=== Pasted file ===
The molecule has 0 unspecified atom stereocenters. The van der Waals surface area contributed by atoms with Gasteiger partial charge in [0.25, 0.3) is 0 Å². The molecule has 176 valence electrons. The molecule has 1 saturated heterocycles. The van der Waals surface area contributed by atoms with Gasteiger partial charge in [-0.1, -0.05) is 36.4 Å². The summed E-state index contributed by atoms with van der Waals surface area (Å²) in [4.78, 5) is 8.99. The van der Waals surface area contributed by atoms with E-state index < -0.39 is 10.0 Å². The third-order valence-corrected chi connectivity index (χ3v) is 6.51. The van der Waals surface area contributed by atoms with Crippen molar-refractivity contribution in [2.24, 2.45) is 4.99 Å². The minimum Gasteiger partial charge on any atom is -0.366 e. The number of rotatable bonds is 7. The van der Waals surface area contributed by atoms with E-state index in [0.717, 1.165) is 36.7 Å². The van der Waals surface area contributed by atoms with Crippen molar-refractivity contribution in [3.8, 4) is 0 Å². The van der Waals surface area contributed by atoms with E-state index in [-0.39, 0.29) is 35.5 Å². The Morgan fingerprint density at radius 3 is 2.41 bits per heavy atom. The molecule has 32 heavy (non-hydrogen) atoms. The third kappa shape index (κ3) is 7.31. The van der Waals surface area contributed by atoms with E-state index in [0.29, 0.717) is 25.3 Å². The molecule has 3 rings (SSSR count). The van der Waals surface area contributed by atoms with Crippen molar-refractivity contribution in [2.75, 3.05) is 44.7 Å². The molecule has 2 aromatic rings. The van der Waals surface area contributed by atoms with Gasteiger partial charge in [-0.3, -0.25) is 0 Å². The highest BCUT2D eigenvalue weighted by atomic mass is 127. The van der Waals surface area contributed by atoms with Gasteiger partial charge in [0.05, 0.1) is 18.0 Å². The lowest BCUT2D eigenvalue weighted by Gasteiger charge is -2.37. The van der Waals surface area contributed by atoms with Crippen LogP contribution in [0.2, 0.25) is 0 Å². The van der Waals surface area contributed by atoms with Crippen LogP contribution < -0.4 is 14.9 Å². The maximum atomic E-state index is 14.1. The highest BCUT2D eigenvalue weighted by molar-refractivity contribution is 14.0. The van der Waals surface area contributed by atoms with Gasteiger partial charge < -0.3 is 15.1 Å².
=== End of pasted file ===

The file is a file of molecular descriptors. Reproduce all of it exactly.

The molecule has 0 unspecified atom stereocenters. The van der Waals surface area contributed by atoms with Gasteiger partial charge in [0.25, 0.3) is 0 Å². The molecule has 176 valence electrons. The molecule has 1 saturated heterocycles. The van der Waals surface area contributed by atoms with Gasteiger partial charge in [-0.1, -0.05) is 36.4 Å². The summed E-state index contributed by atoms with van der Waals surface area (Å²) in [4.78, 5) is 8.99. The van der Waals surface area contributed by atoms with E-state index < -0.39 is 10.0 Å². The third-order valence-corrected chi connectivity index (χ3v) is 6.51. The van der Waals surface area contributed by atoms with Crippen molar-refractivity contribution in [2.24, 2.45) is 4.99 Å². The minimum Gasteiger partial charge on any atom is -0.366 e. The number of rotatable bonds is 7. The van der Waals surface area contributed by atoms with E-state index in [0.717, 1.165) is 36.7 Å². The van der Waals surface area contributed by atoms with Crippen molar-refractivity contribution in [3.8, 4) is 0 Å². The van der Waals surface area contributed by atoms with E-state index in [-0.39, 0.29) is 35.5 Å². The Morgan fingerprint density at radius 3 is 2.41 bits per heavy atom. The molecule has 32 heavy (non-hydrogen) atoms. The third kappa shape index (κ3) is 7.31. The van der Waals surface area contributed by atoms with E-state index in [0.29, 0.717) is 25.3 Å². The molecule has 3 rings (SSSR count). The van der Waals surface area contributed by atoms with Crippen molar-refractivity contribution in [2.75, 3.05) is 44.7 Å². The molecule has 2 aromatic rings. The van der Waals surface area contributed by atoms with Gasteiger partial charge in [-0.3, -0.25) is 0 Å². The highest BCUT2D eigenvalue weighted by atomic mass is 127. The van der Waals surface area contributed by atoms with Gasteiger partial charge in [0.05, 0.1) is 18.0 Å². The lowest BCUT2D eigenvalue weighted by Gasteiger charge is -2.37. The van der Waals surface area contributed by atoms with Crippen LogP contribution in [0.2, 0.25) is 0 Å². The van der Waals surface area contributed by atoms with Crippen LogP contribution < -0.4 is 14.9 Å². The maximum atomic E-state index is 14.1. The highest BCUT2D eigenvalue weighted by molar-refractivity contribution is 14.0. The van der Waals surface area contributed by atoms with Gasteiger partial charge < -0.3 is 15.1 Å².